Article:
“Jeff Daniels,” I whispered to my husband. Not quite. Far cry, really. But it never hurts to keep an eye out, whether for actors or the hungry residents of L.A. The market always puts on a good show.
Pre-check envy: A friend on his way to New York posted, “I love TSA Pre! I kept my shoes on and laptop in my bag and didn’t have to show my shaving cream.” A Facebook boast like that — when wait times at MSP demand we arrive more than two hours ahead of our flight — is akin to those selfies of legs on a beach chair with some warm ocean in the distance. It’s an invitation to envy.
Or maybe, it’s simply meant as encouragement to join the fast crowd, the one that skips the long lines at airport security checkpoints because the Transportation Security Administration has scrutinized their fingerprints and background and determined they are safe to board.
Applications cost $85 (not refunded in the event you are not approved), which means that the outlay for my family of 3 would be enough to buy a round-trip ticket, at least during a fare sale. Besides, what’s the point of zipping through security if my family will wind along the security line for an hour? Of course, I could just wait for them somewhere. Say, Surdyk’s Flights, glass of wine in hand? If you want to join, too, go to www.tsa.gov.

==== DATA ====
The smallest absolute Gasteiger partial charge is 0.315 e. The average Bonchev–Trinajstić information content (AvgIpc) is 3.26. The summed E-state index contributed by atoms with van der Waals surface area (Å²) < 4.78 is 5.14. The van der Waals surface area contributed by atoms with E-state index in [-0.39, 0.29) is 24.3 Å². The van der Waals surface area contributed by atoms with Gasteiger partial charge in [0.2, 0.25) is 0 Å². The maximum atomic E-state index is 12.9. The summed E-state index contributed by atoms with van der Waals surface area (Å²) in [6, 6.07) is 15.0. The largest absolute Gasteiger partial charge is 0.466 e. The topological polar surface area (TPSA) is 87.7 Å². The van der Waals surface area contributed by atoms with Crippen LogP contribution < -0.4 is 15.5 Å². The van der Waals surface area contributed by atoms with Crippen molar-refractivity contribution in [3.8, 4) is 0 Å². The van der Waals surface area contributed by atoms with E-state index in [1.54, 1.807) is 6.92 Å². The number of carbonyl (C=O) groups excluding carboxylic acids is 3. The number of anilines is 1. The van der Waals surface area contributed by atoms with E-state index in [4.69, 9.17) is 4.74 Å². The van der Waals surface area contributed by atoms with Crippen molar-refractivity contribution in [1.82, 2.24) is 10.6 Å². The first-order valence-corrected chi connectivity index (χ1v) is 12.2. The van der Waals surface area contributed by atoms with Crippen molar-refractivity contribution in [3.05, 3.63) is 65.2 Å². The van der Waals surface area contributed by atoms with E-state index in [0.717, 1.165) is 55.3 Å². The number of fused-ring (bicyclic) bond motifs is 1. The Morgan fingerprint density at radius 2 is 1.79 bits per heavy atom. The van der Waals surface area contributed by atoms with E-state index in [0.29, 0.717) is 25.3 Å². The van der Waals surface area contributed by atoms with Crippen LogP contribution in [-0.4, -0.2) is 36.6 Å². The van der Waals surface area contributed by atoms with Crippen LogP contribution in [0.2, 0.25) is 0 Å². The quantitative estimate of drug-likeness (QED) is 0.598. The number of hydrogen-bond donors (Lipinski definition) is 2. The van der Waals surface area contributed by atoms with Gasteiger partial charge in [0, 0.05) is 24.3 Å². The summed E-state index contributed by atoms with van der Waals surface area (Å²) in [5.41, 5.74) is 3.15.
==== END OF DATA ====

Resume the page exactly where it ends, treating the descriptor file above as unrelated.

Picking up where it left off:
At one end of the block, scores of hipsters chat in a loosely aligned queue outside Tartine Bakery.
At the other end, a shorter line (in both length and the height of patrons) smack their lips outside the Bi-Rite Creamery.
In between, people of all ages bask at sun-splashed tables and gulp down insanely fresh salads and deftly charred pies at Delfina Pizzeria, while foodies pour into the treasure-filled Bi-Rite Grocery.
San Francisco is packed with not only a gazillion great food purveyors but also countless compact areas (North Beach, South of Market) with plentiful stops for the gastronome. But this single block of 18th Street, running between Guerrero and Dolores streets (and leading to the splendiferous Dolores Park), takes the quality cake in one of the world’s foremost food cities.